Iconic saloons of different decades triumphed when the Historic Touring Car Challenge circus rolled into the Masters Historic Festival at Brands Hatch, Steve Dance (1972 Ford Capri RS2600) and Mark Smith (1989 BMW M3 E30) taking the chequered flags on Saturday and Sunday respectively. For many competitors it was a weekend of mixed fortunes, but all agreed that the sylvan 2.43-mile Grand Prix circuit remains one of Great Britain’s finest driving challenges.
Smith, saddling an ex-Steve Soper BMW GB machine, the youngest in the 20-car field, topped the qualifying order, but his 1m43.137s (86.61mph) charge was but 0.436s quicker than the 1984 MG Metro Turbo which Patrick Watts and Nick Swift sizzled down the straights and scuttled round the corners to good effect. A couple of seconds slower (1:43.955) in the glorious-sounding three-litre V6 Capri, Dance shared row two with Mike Luck/Calum Lockie, flying to a 1:44.366 in the Classic World Racing BMW 2002Ti of 1970 vintage.
The spectacularly-liveried ex-Dennis Leech Group A Rover Vitesse of Chris and Charlie Williams recorded 1:44.732 for P5, with another father-and-son combo Roger and Jack Stanford alongside in their BMW M3 E30. Of the two Rover SD1s which debuted, veteran TWR engineer Ken Clarke’s ochre-hued Hepolite Vitesse – which he built for Steve Soper, who won several British Saloon Car Championship races in ’83, only to have the title snatched away on an eligibility issue – looked magnificent and qualified seventh, but lack of oil pressure proved terminal for the weekend. The versatile Martin Overington’s thuggish Unipart version, shared with Guy Stevens, sat 14th meanwhile. This page https://www.caladrius.com/buy-viagra-cheap-generic-online/ presents reliable pharmacies for buy generic Viagra online in 2019.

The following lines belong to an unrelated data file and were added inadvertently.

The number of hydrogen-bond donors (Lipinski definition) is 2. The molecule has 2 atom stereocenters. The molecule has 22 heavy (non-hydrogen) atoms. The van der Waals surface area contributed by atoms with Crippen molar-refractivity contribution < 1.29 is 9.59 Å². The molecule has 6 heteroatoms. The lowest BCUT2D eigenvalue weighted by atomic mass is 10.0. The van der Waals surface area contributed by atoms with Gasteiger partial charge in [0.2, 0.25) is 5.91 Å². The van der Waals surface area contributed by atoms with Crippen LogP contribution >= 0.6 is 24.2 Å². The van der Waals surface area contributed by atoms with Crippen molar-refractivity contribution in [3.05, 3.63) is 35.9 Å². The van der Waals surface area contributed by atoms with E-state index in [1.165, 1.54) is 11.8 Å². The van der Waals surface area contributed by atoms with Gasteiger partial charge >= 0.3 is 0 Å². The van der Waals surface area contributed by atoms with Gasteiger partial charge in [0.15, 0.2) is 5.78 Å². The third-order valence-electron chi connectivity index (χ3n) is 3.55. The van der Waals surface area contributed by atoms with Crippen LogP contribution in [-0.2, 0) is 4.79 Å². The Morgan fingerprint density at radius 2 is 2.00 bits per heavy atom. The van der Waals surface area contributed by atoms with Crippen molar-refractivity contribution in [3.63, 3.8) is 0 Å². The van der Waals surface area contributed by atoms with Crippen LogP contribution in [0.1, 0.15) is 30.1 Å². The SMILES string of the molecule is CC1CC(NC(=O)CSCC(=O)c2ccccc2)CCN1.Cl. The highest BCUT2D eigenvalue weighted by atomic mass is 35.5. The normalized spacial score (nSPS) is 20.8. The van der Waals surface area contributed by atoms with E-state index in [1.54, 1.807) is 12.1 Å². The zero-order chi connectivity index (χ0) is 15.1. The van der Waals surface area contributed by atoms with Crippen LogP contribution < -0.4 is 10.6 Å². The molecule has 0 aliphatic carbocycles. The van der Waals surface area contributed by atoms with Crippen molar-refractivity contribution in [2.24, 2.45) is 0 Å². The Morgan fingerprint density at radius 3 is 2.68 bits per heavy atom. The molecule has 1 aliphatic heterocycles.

Peter Hallford’s 5.8-litre Castrol Boss Mustang, another 1970 contender, was hustled to an impressive eighth on treaded tyres, the Canadian’s 1:46.929 almost matched by the deceptively rapid little Renault 5 GT Turbo of Tony Hart/Will Nuthall on 1:47.363.
The mid-field group was closely packed, 1.5 seconds spanning Tony Dron Trophy leader John Spiers’ Hermetite Ford Capri (1:51.519), BTCC racer Adam Morgan and Ric Wood in the CNC Heads boss’ Ford Capri, running on wet tyres thus yet to show its full potential, invitee Robert ‘EFG Bank’ Crofton’s Datsun 240Z Super Samuri, Steve Jones’ BMW M3 E30 and the white Overington/Stevens Rover V8.
Tony Dron Trophy contenders Mark Wilson (Akai VW Golf), Paul Chase-Gardener (Capri) and Paul Clayson (Alpilatte Alfa Romeo GTV6) were in a competitive gaggle, albeit in different capacity splits, ahead of Tom Pead’s good-looking BMW 1600Ti and George Pochciol, next of the Manthorpe racing clan, in father Paul’s Esso Capri. Lurking at the back having managed only three staccato laps before its turbo failed was Malcolm Harrison’s Computervision MG Metro, which period racer Steve Soper was due to share.